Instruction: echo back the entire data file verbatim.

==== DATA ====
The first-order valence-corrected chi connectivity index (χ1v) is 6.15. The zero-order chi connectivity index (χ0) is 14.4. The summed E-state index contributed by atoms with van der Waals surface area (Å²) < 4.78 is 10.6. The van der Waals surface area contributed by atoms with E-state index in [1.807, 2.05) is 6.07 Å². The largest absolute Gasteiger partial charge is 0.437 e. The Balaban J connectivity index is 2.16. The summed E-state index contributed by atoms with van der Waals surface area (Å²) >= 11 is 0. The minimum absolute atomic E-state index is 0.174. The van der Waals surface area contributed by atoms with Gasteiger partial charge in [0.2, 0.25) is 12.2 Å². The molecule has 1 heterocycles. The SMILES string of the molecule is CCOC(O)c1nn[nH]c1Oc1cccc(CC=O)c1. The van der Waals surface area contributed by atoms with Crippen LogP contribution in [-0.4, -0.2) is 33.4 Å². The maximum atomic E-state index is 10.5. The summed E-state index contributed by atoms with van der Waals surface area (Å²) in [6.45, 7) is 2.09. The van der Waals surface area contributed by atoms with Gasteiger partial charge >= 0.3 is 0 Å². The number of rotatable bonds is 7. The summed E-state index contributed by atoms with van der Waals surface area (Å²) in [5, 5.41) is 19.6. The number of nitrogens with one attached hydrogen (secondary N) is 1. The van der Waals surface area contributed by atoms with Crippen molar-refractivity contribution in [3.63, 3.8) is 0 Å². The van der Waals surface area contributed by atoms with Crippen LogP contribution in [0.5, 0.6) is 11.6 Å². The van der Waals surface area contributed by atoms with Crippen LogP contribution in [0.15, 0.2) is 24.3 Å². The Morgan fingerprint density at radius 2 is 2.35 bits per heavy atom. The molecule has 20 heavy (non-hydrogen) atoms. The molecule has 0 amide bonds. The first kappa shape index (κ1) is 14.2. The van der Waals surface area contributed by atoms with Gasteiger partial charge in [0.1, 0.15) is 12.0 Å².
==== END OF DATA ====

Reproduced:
The first-order valence-corrected chi connectivity index (χ1v) is 6.15. The zero-order chi connectivity index (χ0) is 14.4. The summed E-state index contributed by atoms with van der Waals surface area (Å²) < 4.78 is 10.6. The van der Waals surface area contributed by atoms with E-state index in [1.807, 2.05) is 6.07 Å². The largest absolute Gasteiger partial charge is 0.437 e. The Balaban J connectivity index is 2.16. The summed E-state index contributed by atoms with van der Waals surface area (Å²) >= 11 is 0. The minimum absolute atomic E-state index is 0.174. The van der Waals surface area contributed by atoms with Gasteiger partial charge in [0.2, 0.25) is 12.2 Å². The molecule has 1 heterocycles. The SMILES string of the molecule is CCOC(O)c1nn[nH]c1Oc1cccc(CC=O)c1. The van der Waals surface area contributed by atoms with Crippen LogP contribution in [-0.4, -0.2) is 33.4 Å². The maximum atomic E-state index is 10.5. The summed E-state index contributed by atoms with van der Waals surface area (Å²) in [6.45, 7) is 2.09. The van der Waals surface area contributed by atoms with Gasteiger partial charge >= 0.3 is 0 Å². The number of rotatable bonds is 7. The summed E-state index contributed by atoms with van der Waals surface area (Å²) in [5, 5.41) is 19.6. The number of nitrogens with one attached hydrogen (secondary N) is 1. The van der Waals surface area contributed by atoms with Crippen molar-refractivity contribution in [3.63, 3.8) is 0 Å². The van der Waals surface area contributed by atoms with Crippen LogP contribution in [0.5, 0.6) is 11.6 Å². The van der Waals surface area contributed by atoms with Crippen LogP contribution in [0.15, 0.2) is 24.3 Å². The Morgan fingerprint density at radius 2 is 2.35 bits per heavy atom. The molecule has 20 heavy (non-hydrogen) atoms. The molecule has 0 amide bonds. The first kappa shape index (κ1) is 14.2. The van der Waals surface area contributed by atoms with Gasteiger partial charge in [0.1, 0.15) is 12.0 Å².